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Symptoms, Causes, and Treatments of an Eye Cold

Man suffering from an eye cold

Man suffering from an eye cold

Do You Have an Eye Cold?

Colds and other viral infections don't just cause sneezing and coughing but they may also affect your eyes. If your eyes are red, uncomfortable, and won't stop watering, an eye cold may be to blame.

What is an Eye Cold?

An eye cold occurs when you have viral conjunctivitis, commonly called "pink eye." Viruses affect mucous membranes in your body, including those in the eyes, lungs, and nose.

Viral conjunctivitis is highly contagious and can be spread by person-to-person contact or by touching an object contaminated by the virus. If someone coughs near you or shakes your hand after wiping their eyes, you may catch an eye cold. If you already have a cold, it may spread to your eyes if you cough or sneeze into your hand then rub your eyes.

Although viral conjunctivitis isn't a serious eye infection, you might need to stay home from school or work to prevent the virus from infecting other people.

What Are the Symptoms of Viral Conjunctivitis?

If you have viral conjunctivitis, you may develop one or more of these signs and symptoms:

  • The Whites of Your Eyes Look Pink or Red
  • Watery Eyes
  • Discharge
  • Itching and Burning
  • Blurry Vision
  • Sensitivity to Light
  • Eyelid Swelling
  • A Feeling That Something Is Stuck in Your Eye

These symptoms may also occur if you have allergic or bacterial conjunctivitis. If you've haven't been sick but have allergies, your eye discomfort may be related to your allergies.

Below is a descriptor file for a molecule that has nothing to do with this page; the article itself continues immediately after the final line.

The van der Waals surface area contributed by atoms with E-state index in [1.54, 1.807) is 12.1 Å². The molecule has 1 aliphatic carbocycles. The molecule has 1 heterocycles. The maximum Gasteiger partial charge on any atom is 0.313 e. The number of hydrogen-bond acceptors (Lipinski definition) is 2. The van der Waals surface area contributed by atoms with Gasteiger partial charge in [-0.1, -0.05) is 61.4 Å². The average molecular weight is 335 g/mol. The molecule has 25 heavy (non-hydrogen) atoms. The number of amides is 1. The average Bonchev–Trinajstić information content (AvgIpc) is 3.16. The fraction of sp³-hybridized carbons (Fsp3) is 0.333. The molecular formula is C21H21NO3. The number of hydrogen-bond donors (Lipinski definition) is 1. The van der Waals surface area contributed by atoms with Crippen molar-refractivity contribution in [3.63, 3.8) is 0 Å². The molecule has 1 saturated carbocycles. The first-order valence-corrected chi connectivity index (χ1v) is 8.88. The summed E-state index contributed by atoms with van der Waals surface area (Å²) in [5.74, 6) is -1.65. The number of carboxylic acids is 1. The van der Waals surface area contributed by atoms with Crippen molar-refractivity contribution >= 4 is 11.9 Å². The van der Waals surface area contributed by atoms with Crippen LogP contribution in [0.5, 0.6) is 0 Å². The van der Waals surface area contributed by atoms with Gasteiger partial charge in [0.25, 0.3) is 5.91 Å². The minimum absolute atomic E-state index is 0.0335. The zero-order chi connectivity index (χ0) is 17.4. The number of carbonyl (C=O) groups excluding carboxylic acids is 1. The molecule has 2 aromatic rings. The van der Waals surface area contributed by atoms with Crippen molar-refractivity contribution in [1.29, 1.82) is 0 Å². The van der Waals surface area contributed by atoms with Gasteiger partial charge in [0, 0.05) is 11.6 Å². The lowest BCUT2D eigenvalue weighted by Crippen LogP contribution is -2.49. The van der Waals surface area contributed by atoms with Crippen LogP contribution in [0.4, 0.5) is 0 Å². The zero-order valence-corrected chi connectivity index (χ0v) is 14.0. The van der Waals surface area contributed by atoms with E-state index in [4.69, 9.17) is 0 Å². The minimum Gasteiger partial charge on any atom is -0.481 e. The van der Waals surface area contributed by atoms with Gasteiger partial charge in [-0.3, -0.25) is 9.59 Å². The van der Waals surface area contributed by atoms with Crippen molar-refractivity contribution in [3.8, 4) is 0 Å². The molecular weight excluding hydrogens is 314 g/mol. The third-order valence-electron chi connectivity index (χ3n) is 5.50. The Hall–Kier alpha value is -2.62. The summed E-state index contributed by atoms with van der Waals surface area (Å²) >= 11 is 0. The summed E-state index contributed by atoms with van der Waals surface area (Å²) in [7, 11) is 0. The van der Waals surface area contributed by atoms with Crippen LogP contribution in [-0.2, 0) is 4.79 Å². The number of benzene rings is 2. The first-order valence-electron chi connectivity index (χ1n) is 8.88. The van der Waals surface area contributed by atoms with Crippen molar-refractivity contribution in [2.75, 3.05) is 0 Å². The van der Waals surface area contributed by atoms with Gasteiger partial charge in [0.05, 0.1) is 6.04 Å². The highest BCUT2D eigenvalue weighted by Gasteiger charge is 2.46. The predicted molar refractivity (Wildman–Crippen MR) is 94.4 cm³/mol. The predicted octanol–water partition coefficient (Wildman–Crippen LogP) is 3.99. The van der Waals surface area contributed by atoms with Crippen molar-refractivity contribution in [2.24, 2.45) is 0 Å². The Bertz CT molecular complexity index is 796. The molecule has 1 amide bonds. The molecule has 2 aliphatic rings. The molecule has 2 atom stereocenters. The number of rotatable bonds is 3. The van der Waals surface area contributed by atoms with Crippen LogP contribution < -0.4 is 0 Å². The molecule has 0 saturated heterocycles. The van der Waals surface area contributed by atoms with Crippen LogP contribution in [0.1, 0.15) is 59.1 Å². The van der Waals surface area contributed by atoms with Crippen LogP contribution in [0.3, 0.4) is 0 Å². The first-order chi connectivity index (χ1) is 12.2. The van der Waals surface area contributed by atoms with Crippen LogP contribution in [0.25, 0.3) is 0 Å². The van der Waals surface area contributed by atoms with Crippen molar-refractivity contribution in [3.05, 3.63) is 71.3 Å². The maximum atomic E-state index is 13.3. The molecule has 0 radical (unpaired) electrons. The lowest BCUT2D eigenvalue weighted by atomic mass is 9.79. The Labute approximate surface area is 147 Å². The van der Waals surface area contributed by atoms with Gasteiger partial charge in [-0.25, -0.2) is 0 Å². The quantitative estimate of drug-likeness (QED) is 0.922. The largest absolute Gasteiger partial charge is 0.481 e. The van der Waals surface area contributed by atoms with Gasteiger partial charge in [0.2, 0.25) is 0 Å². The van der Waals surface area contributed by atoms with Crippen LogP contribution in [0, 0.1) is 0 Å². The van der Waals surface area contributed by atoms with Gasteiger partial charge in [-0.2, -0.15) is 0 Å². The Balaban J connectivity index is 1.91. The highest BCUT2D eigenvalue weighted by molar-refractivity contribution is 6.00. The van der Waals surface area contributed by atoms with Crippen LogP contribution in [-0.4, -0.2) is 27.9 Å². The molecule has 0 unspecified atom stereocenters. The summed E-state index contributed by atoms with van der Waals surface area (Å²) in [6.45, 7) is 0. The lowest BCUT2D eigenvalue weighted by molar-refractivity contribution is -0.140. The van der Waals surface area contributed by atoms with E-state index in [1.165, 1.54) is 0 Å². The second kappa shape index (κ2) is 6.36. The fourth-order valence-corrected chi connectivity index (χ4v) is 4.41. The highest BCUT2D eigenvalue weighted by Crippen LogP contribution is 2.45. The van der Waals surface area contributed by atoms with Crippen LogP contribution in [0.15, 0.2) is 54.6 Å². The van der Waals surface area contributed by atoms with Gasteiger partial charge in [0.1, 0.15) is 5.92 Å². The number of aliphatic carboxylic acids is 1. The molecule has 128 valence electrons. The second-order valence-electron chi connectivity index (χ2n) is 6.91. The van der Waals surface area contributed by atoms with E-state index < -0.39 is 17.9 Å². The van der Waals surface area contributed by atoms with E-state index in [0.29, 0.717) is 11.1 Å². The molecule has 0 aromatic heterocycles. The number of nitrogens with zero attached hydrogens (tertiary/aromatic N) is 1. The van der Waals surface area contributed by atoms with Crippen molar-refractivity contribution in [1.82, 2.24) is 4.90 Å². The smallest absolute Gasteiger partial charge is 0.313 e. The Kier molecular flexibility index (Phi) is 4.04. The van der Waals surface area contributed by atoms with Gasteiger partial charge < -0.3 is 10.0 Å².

Bacterial conjunctivitis can occur if your eye comes in contact with bacteria. You can develop this form of conjunctivitis if you don't wash your hands before touching your eyes, fail to clean your contact lenses properly, or use contaminated makeup or personal care products.

How Can I Treat an Eye Cold at Home?

Viruses usually go away on their own within a week or two. While you wait to get better, these steps can help improve your comfort:

  • Create a Soothing Compress. Wet a washcloth with warm water, wring it out, and place it over your eyes. Warm washcloths can be particularly helpful if discharge glues your eyes together when you wake up in the mornings. After the compress remains on your eyes for 10 to 15 minutes, you should be able to gently pry your eyelashes apart.
  • Use Artificial Tears. Artificial tears lubricate your eyes and relieve burning, itching, and grittiness.
  • Take Over-the-Counter Pain Relievers. The medication may help reduce pain, inflammation, and fever.
  • Get Plenty of Rest. Rest is an important aspect of your recovery. Even if you don't feel ill, it's a good idea to devote more time to rest.

Washing your hands frequently, particularly if you've accidentally touched your eyes, will help prevent the virus from infecting other people in your home. Wash towels, washcloths, and pillowcases in hot water every day. If only one eye is infected, use a separate washcloth and towel to prevent the virus from infecting your other eye.

It's also important to throw away eye makeup, contact lens solutions, and contact lenses (unless you wear daily contact lenses). If you continue to use the products, you may reinfect yourself.

When Should I Visit the Optometrist?

Call your eye doctor if you have trouble seeing, your symptoms aren't improving after a week, you have a green or yellow discharge, or you have severe pain when you look at bright lights.

Your optometrist can determine if your symptoms are caused by viral conjunctivitis or another type of conjunctivitis. Although antibiotic eye drops won't help viral conjunctivitis, they may be prescribed if you have bacterial conjunctivitis. Drops that relieve allergy symptoms may be recommended if your symptoms are actually caused by allergies instead of a virus.

Are you experiencing any of the symptoms of conjunctivitis? Contact our office to schedule an appointment.

Sources:

American Academy of Ophthalmology: Quick Home Remedies for Pink Eye, 3/27/19

American Optometric Association: Conjunctivitis

WebMD: Conjunctivitis

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